Missing Soldier Vanessa Guillen: Female Military Members Share Stories of Rape, Harassment, in Solidarity

Vanessa Guillen disappeared in April from Fort Hood in Texas.
Vanessa Guillen disappeared in April from Fort Hood in Texas. Facebook

Hundreds of female military members are lighting up social media with disturbing stories of being raped and assaulted, accounts they made public in support of missing soldier Vanessa Guillen, who vanished from Fort Hood after telling family and friends she was being sexually harassed by a superior.

"In 2006 I was brutally raped by a member of the United States Coast Guard. I was locked up in a closet for reporting the rape. I was blamed, shamed, and eventually lost my career. Help find #VanessaGuillen and prosecute all involved in this cover-up," wrote a woman on Twitter. Hers was one of many stories shared with the "I Am Vanessa Guillen" hashtag, #IAMVANESSAGUILLEN.

Another wrote she was 18 and on her first military job when the trouble started.

Another woman wrote on #IamVanessaGuillen that she was harassed at age 18.
#IAMVANESSAGUILLEN Twitter

"It happened in my own apartment by my superiors twice. I reported it and I was shamed for it. I had to give a class on how I could do better so my male counter parts do not sexually assault/harass me or others. I was eventually pushed out of the army," wrote a Texas woman,

A female sailor posted, "This is not a new thing, but it's been silenced for so long. I was raped while on a Navy ship in the middle of the ocean. If I had reported it I was told they would throw me overboard and my body would never be found. That was 30 years ago. #IAMVANESSAGUILLEN."

Guillen, a 20-year-old private first class, vanished April 22 from the parking lot of her job on Fort Hood. Her keys, wallet and ID were found in the armory, where she repaired artillery. 

Her family and friends have organized protests outside the Texas base, demanding more be done in the two-month-old search to find the woman. They have criticized military investigators as being slow to respond and of keeping information from them about Guillen's disappearance.

The young woman had appeared disconsolate before she vanished, and had spoken of at least one superior, a sergeant, who stalked her when she jogged on the base, and had followed her into the showers while she was naked, her family said.

"The facts aren't good. I don't like them," said family attorney Natalie Khawam. "There were a few incidents where she had told her colleagues, her friends, her family about being sexually harassed but she was afraid to report it. How does someone disappear on a base that has more protection and safeguards than anyone else on the planet?"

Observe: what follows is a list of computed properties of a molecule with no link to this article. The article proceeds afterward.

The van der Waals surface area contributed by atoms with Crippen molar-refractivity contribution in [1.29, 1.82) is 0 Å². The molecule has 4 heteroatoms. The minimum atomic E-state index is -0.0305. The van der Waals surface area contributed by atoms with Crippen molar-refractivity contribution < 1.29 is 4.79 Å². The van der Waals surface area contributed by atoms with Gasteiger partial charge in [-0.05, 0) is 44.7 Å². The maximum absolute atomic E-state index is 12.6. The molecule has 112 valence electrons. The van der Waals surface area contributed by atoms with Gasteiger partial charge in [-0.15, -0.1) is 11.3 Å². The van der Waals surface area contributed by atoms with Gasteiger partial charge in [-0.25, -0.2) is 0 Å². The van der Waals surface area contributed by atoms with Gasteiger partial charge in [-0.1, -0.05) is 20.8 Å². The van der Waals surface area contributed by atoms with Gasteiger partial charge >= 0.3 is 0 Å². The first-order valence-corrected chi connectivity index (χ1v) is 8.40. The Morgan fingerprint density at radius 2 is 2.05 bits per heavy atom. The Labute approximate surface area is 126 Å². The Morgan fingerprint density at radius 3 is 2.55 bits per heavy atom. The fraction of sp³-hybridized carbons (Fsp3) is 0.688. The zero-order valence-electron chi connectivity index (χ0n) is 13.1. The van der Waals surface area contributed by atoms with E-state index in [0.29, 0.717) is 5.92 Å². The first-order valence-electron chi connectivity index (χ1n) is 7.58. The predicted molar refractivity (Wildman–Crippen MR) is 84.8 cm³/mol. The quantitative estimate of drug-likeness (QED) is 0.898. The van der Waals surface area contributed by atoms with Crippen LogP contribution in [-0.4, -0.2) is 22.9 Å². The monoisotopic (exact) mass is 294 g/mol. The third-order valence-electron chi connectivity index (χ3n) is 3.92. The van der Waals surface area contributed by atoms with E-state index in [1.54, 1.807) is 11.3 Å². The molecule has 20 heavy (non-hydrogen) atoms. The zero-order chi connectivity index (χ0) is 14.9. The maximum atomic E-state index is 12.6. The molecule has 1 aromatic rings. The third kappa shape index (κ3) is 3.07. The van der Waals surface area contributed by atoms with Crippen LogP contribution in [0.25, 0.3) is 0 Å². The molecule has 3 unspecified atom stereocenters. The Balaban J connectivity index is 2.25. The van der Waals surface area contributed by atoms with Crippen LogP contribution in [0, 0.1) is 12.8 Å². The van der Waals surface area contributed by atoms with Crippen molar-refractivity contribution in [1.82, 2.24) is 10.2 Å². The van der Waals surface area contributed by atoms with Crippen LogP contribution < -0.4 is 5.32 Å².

Military investigators have said they doing all they can to find Guillen, and recently opened a separate case into the allegations of sexual harassment.

Her family and their attorney are now headed to Washington, D.C., where they plan to press officials for an independent probe into Guillen's disappearance.

"Due to the lack of answers, safety, respect, and responsibility in Fort Hood, we are demanding a Congressional Investigation to be done," said lawyer Khawam. "How can someone be sexually harassed on base, go missing on base and the family has not obtained answers in the last two months?"

A media conference at the nation's Capitol is scheduled for Thursday, she said.

"Our soldiers deserve to be safe and respected while being on duty, those soldiers are putting their life for the United States, yet the same Army family fails to respect them mentally, physically or sexually," she said.

Over the weekend, in a strange twist to an already strange series of events, witnesses found remains in a Killeen field, within walking distance of where the body of missing Fort Hood Private Gregory Wedel-Morales was discovered June 19. He disappeared last year, and was last seen driving his personal car off base in Killeen.

The unidentified remains found Saturday were sent to a Dallas lab for identification, authorities. Foul play is suspected in his death, as well as in Guillen's case, military investigators said.

Guillen's attorney and family encouraged female military members to post their experiences of harassment and assault on Twitter while using the  "I Am Vanessa Guillen" hashtag. 

On Tuesday, a married, female Navy mechanic in California shared this post, saying she was constantly told she was "too pretty" to do her job.

A Navy mechanic posted on #IAMVANESSAGUILLEN
#IAMVANESSAGUILLEN

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